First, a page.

Scientists at Cern who successfully found the Higgs Boson particle earlier this year might have accidentally found two.
According to data just released by researchers working at the Atlas and Large Hadron Collider experiments, there seem to be two Higgs Boson particles with extremely similar, but different, mass.
The results - which are intriguing although unconfirmed - have emerged out of an oddity in the original data which showed the particle, which put simply 'gives mass' to other particles, decaying into two photons more often than it should.
That data was studied in more detail, and the result seems to be that there really are two 'peaks' in the results, instead of just one.
What that means is there appears to be one Higgs Boson with a mass of 123.5 GeV (gigaelectron volts) and one with 126.6 GeV.
Scientific American explains that it has been thought before there might be more than one Higgs - but not so close together.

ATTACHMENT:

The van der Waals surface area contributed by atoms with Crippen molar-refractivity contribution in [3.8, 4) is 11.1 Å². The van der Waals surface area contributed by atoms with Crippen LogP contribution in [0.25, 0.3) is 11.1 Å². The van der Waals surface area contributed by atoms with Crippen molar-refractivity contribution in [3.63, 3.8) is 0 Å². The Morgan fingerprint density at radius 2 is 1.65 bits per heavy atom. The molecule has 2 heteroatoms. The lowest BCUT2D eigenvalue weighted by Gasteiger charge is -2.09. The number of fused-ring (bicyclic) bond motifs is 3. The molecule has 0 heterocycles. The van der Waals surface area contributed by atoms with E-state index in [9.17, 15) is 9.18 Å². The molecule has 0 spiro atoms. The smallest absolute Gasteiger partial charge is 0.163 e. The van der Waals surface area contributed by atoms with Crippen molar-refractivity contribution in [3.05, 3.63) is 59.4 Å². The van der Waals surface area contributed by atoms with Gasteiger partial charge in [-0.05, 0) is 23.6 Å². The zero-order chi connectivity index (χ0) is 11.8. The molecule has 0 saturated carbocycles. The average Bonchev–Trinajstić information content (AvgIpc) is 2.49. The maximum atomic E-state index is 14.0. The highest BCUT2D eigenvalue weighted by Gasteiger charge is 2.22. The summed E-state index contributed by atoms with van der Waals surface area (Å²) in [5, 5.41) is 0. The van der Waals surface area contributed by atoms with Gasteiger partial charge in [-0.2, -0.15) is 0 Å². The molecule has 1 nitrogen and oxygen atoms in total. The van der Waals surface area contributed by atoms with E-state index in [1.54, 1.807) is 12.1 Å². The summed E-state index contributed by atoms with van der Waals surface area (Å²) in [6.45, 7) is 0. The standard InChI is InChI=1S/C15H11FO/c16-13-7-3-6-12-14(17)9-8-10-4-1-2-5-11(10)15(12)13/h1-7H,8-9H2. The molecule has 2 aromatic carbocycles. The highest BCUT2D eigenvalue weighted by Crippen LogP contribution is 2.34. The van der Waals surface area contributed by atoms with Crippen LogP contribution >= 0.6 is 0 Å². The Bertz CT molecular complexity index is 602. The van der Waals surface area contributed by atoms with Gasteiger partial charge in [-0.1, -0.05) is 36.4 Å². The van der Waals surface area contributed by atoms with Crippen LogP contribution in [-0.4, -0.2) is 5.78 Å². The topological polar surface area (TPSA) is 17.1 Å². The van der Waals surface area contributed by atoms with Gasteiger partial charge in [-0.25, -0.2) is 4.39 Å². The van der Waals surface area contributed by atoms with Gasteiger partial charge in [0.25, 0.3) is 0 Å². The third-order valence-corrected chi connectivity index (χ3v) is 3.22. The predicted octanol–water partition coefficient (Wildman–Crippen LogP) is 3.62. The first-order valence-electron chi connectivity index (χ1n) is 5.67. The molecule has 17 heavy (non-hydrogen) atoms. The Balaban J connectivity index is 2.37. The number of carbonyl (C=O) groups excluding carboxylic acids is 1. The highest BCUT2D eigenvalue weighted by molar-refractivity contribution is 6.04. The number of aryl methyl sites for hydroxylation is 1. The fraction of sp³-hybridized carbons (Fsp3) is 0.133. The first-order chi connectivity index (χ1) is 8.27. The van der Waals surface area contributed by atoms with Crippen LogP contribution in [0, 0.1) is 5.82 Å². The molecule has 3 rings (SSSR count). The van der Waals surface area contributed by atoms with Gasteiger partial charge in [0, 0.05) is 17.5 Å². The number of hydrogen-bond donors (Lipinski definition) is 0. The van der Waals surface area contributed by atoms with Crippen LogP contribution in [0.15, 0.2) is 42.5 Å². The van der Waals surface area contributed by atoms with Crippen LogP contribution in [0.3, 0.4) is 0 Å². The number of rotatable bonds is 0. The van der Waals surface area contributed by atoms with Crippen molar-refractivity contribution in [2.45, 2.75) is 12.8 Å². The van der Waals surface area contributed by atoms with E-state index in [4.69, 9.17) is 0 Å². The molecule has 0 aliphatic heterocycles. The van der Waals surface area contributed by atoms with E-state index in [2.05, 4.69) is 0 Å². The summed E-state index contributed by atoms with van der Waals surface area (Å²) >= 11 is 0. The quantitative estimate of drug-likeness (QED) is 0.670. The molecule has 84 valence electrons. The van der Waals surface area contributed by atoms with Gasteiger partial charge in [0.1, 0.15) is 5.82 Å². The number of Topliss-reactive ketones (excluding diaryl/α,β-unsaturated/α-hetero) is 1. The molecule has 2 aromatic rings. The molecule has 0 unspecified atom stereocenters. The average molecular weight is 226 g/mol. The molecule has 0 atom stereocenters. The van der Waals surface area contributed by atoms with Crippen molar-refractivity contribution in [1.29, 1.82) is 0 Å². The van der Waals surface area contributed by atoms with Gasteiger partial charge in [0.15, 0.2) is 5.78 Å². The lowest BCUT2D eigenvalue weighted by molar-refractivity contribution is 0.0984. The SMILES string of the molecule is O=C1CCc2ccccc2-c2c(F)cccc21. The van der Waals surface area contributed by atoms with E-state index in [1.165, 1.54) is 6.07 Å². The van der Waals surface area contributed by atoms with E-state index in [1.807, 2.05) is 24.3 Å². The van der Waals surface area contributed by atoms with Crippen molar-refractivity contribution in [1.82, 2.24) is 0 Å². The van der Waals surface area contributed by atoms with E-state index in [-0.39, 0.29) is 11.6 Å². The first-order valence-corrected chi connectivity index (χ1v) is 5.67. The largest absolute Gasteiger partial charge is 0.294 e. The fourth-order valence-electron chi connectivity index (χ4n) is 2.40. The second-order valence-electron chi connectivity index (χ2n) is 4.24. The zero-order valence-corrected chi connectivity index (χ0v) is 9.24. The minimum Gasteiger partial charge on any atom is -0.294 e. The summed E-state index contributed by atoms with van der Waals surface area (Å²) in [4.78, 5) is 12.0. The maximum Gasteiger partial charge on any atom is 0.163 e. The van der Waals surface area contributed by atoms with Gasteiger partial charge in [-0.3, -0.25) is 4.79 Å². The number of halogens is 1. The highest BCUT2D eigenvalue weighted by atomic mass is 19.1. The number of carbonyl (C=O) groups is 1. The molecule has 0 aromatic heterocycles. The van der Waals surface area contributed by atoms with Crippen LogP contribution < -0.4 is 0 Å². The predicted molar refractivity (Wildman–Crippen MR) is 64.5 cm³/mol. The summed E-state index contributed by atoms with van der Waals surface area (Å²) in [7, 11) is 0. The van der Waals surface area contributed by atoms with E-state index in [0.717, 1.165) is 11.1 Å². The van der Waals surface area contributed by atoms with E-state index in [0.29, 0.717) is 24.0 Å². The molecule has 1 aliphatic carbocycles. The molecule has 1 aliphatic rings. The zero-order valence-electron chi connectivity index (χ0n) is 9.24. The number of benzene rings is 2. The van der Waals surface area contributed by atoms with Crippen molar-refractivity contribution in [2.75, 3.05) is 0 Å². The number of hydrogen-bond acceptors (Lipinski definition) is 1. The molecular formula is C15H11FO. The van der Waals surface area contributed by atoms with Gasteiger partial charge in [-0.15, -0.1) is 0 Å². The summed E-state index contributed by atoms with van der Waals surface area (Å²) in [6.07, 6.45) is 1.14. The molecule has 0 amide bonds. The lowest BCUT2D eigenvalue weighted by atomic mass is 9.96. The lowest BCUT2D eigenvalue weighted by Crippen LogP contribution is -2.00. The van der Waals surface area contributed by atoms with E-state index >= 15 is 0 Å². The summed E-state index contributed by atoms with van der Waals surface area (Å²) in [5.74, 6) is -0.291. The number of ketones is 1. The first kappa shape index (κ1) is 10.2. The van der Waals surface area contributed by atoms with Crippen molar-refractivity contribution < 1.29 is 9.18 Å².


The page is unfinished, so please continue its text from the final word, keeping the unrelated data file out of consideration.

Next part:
As a result, it's still possible that the results indicate a problem with the experiment, and not interesting physics at all.
Physicist Adam Falkowski wrote on his blog:
"In this case they most likely signal a systematic problem rather than some interesting physics. First and least, it would be quite a coincidence to have two Higgs particles so close in mass."
The researchers are still trying to find out what the cause of the strange results really is - but for now the possibility remains that the universe might still be even more ridiculous than it already appears to be.
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